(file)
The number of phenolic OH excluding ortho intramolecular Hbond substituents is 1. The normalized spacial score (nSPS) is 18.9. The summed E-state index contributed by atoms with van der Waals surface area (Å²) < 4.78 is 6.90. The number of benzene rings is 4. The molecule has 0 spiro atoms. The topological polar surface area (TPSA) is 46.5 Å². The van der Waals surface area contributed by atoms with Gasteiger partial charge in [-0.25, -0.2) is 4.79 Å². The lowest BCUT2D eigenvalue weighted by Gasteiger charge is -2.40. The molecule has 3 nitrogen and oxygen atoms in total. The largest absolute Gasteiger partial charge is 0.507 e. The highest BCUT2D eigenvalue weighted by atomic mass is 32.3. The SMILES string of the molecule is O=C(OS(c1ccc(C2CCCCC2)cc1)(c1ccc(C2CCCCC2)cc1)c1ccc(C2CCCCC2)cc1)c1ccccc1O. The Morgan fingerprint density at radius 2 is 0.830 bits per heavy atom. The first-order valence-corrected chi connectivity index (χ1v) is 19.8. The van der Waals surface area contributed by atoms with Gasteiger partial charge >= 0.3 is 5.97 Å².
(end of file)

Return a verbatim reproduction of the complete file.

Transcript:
The number of phenolic OH excluding ortho intramolecular Hbond substituents is 1. The normalized spacial score (nSPS) is 18.9. The summed E-state index contributed by atoms with van der Waals surface area (Å²) < 4.78 is 6.90. The number of benzene rings is 4. The molecule has 0 spiro atoms. The topological polar surface area (TPSA) is 46.5 Å². The van der Waals surface area contributed by atoms with Gasteiger partial charge in [-0.25, -0.2) is 4.79 Å². The lowest BCUT2D eigenvalue weighted by Gasteiger charge is -2.40. The molecule has 3 nitrogen and oxygen atoms in total. The largest absolute Gasteiger partial charge is 0.507 e. The highest BCUT2D eigenvalue weighted by atomic mass is 32.3. The SMILES string of the molecule is O=C(OS(c1ccc(C2CCCCC2)cc1)(c1ccc(C2CCCCC2)cc1)c1ccc(C2CCCCC2)cc1)c1ccccc1O. The Morgan fingerprint density at radius 2 is 0.830 bits per heavy atom. The first-order valence-corrected chi connectivity index (χ1v) is 19.8. The van der Waals surface area contributed by atoms with Gasteiger partial charge >= 0.3 is 5.97 Å².